“I think probably the majority of members who attended initially thought, ‘Not over our dead bodies is that statue going to move.’ But a robust and frank debate in which, to their enormous credit, the students resorted to rational argument rather than threats and rhetoric, just swayed everybody.”
In the end, there were 182 votes for and only one against.
Drafting a Constitution
One of his most important achievements followed from a 1991 sabbatical.
Corder researched and published about administrative law, judicial selection and Parliament’s role in overseeing the Cabinet and executive. Following the Convention for a Democratic South Africa (CODESA) in 1991 and 1992, the multiparty negotiating process started at the World Trade Centre in Kempton Park in 1993. Partly as the result of his research, but also because of several meetings with the ANC in exile in 1988/9, Corder was asked to join the technical committee that drafted the first Bill of Rights.
“So, I was the only one on the committee of four that had ever really grappled with how to draft a bill of rights.”
“The year before, in 1992, a group of eight academics and practitioners from the Western Cape had drafted our own proposal for a bill of rights called A Charter for Social Justice. So, I was the only one on the committee of four that had ever really grappled with how to draft a bill of rights.”
The model adopted in their proposal was followed in the constitutions. It was his close friend Edwin Cameron who quickly persuaded him that sexual orientation should not be grounds for discrimination in the Constitution.
“And it wasnʼt actually very difficult to persuade my colleagues.”
Moves and revolts
Corder has also seen many changes at UCT. During Dr Mamphela Ramphele’s vice-chancellorship, UCT shifted to an executive leadership model from the beginning of 1999. The faculties were reduced from 11 to six.
“Law fought really hard to retain our faculty status. And we did.”
During his deanships, the faculty faced two major challenges. First, the move to their own building on middle campus. Corder had to allay the fears of those reluctant to leave upper campus. Second, the need for alumni engagement and the establishment of an endowment were high priorities. Both these objectives were achieved by the end of 2008.
Having declined an invitation to apply for a deputy vice-chancellorship during Dr Max Price’s tenure as vice-chancellor, Corder returned to scholarship and teaching. But from 2016 to 2018 he twice served as an acting deputy vice-chancellor.
It was a time of disruption on campus through the Must Fall campaigns, which took their toll. It was perhaps the lowest point of Corder’s career. He emphasised that he could have achieved nothing without his wife, Catherine, and their five children. The massive impact of those years on his family is what caused most distress.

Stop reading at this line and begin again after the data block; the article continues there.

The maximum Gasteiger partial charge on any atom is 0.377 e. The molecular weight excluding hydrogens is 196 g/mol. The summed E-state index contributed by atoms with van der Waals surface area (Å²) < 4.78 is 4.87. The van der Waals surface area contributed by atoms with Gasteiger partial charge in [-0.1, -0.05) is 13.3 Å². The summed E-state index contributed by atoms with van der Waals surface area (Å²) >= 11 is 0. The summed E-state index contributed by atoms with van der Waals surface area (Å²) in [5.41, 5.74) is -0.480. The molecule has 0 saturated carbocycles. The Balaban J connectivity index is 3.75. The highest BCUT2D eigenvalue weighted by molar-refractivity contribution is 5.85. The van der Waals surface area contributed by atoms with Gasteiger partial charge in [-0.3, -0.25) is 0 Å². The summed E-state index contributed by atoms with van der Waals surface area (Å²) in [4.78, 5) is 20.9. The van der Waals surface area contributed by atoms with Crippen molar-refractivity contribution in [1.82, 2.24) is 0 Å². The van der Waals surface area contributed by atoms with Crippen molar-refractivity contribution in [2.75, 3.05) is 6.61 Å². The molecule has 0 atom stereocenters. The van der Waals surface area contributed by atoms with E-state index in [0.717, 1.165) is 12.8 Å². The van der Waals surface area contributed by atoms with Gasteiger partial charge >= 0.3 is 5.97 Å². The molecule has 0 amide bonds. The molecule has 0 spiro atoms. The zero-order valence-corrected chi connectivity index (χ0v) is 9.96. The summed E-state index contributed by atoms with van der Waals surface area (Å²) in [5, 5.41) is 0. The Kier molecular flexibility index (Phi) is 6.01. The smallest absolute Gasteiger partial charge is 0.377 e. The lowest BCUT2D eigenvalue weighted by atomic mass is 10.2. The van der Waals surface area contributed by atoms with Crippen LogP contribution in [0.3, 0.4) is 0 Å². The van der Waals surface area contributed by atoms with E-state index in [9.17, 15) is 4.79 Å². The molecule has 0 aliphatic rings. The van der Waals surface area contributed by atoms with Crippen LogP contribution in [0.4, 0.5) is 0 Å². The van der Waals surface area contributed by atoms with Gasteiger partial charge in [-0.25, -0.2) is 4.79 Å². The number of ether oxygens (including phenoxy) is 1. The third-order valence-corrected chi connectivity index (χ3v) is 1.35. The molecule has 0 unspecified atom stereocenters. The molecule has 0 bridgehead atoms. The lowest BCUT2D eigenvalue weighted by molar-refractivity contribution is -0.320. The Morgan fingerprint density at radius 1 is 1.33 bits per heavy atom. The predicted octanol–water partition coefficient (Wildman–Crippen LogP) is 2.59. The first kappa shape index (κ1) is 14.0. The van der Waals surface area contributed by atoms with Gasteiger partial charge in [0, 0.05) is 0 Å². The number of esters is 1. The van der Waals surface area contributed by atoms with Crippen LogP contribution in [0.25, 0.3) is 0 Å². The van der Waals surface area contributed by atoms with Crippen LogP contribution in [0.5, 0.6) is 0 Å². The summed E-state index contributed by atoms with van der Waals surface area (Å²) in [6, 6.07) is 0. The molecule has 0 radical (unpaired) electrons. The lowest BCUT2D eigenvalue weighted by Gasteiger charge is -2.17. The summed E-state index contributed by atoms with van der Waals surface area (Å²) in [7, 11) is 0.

His eldest son, Daniel, commented one day on his father’s long stints in emergency sessions, putting out fires (some literal) on campus. He pinpointed the cause of his father’s anguish and growing distraction.
“Dad, you’re heartbroken.”
“I’ve learned a lot, and we’ve gradually begun to restore a degree of civility and respect for human dignity.”
He was right, Corder said. “I’d just never seen it that way. I think the thing that upset most people was, for understandable reasons, the sometimes completely confrontational, disrespectful and non-collegial behaviour among staff and students.
“It was a great wake-up call. I’ve learned a lot, and we’ve gradually begun to restore a degree of civility and respect for human dignity.”
Transformation in the Law faculty
What would he have done differently?
He added: “We’ve had outstanding students in the law faculty from the beginning. We’ve become the continent’s pre-eminent faculty ... So, we can attract brilliant students from very diverse backgrounds in this country and the rest of Africa.”
As a result, the faculty has changed. In 1977 there were three white women and two people of colour in his LLB class; there were no female lecturers.
“Now the final-year class is completely different in terms of demographics. About two thirds of academic staff are women, and we’ve had two women deans in a row.
One thing hasn’t changed. Corder has given the same last lecture to the final-year LLB students since 1987, using the same texts to inspire the vision of law as a service to humanity. And he always sings the chorus from Tracey Chapman’s “All you have is your soul”.
“Don’t be tempted by the shiny apple
Don’t you eat of a bitter fruit
Hunger only for a taste of justice
Hunger only for a world of truth
’Cause all that you have is your soul.”
It’s this ‘soul’ that Vice-Chancellor Professor Mamokgethi Phakeng referred to when she reflected on Corder’s manifold contributions to UCT.
“Hugh is the epitome of a mensch,” she said. “We have needed and benefitted from his ability to be deeply analytical but deeply human and deeply caring, particularly during the very demanding years from 2015 to 2017.
“First as a deputy vice-chancellor at UCT and later vice-chancellor, I came to admire Hugh’s pragmatic style, his conscientiousness and his meticulously fair way of dealing with people and situations. It was at times easy to forget his contributions to the scholarly enterprise at UCT and his influence on many top law scholars who took their lead from his example. We shall miss his wisdom enormously and thank him for so many contributions to this university. From all of us at UCT, hamba kakuhle, Tata uHugh. Syabulela.”